# San Diego Burrito Analytics: Data characterization

Scott Cole

1 July 2016

This notebook applies nonlinear technqiues to analyze the contributions of burrito dimensions to the overall burrito rating.

1. Create the ‘vitalness’ metric. For each dimension, identify the burritos that scored below average (defined as 2 or lower), then calculate the linear model’s predicted overall score and compare it to the actual overall score. For what dimensions is this distribution not symmetric around 0? If this distribution trends greater than 0 (Overall_predict - Overall_actual), that means that the actual score is lower than the predicted score. This means that this metric is ‘vital’ and that it being bad will make the whole burrito bad If vitalness < 0, then the metric being really bad actually doesn’t affect the overall burrito as much as it should.
2. In opposite theme, make the ‘saving’ metric for all burritos in which the dimension was 4.5 or 5
3. For those that are significantly different from 0, quantify the effect size. (e.g. a burrito with a 2 or lower rating for this metric: its overall rating will be disproportionately impacted by XX points).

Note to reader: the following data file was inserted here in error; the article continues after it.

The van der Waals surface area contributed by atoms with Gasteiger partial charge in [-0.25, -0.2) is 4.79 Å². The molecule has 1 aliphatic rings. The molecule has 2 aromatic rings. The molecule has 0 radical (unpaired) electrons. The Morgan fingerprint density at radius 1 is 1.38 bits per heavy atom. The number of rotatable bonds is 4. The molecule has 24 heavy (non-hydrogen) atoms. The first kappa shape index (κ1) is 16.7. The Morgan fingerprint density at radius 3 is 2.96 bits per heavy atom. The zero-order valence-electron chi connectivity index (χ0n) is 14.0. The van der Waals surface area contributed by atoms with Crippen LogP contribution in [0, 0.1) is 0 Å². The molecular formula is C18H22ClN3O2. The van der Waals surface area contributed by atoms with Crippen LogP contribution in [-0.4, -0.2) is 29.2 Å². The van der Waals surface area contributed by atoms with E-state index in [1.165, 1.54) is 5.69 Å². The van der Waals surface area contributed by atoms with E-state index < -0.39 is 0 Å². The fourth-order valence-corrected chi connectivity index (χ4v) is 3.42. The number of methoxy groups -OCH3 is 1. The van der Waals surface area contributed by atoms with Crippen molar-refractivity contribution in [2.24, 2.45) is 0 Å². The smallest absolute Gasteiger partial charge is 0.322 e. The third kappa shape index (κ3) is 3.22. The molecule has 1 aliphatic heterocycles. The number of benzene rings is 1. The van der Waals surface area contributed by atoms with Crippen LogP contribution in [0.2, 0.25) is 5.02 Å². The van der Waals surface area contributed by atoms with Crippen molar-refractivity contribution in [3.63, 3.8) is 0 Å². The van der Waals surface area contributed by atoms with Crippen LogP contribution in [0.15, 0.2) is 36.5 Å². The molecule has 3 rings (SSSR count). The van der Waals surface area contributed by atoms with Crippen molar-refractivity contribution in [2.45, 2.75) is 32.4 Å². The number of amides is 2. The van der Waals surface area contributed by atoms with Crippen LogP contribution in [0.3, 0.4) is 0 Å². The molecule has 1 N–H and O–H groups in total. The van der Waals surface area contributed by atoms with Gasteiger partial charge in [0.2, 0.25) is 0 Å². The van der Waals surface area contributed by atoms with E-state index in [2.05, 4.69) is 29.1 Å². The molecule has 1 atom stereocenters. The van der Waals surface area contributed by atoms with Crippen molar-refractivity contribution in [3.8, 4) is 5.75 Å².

4. For the dimensions, how many are nonzero? If all of them are 0, then burritos are perfectly linear, which would be weird. If many of them are nonzero, then burritos are highly nonlinear.

NOTE: A Neural network is not recommended because we should have 30x as many examples as weights (and for 3-layer neural network with 4 nodes in the first 2 layers and 1 in the last layer, that would be (16+4 = 20), so would need 600 burritos. One option would be to artificially create data.

### Default imports

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In [1]:

%config InlineBackend.figure_format = 'retina'
%matplotlib inline

import numpy as np
import scipy as sp
import matplotlib.pyplot as plt
import pandas as pd
import statsmodels.api as sm
import pandasql

import seaborn as sns
sns.set_style("white")

``````

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In [2]:

import util
N = df.shape[0]

``````

# Vitalness metric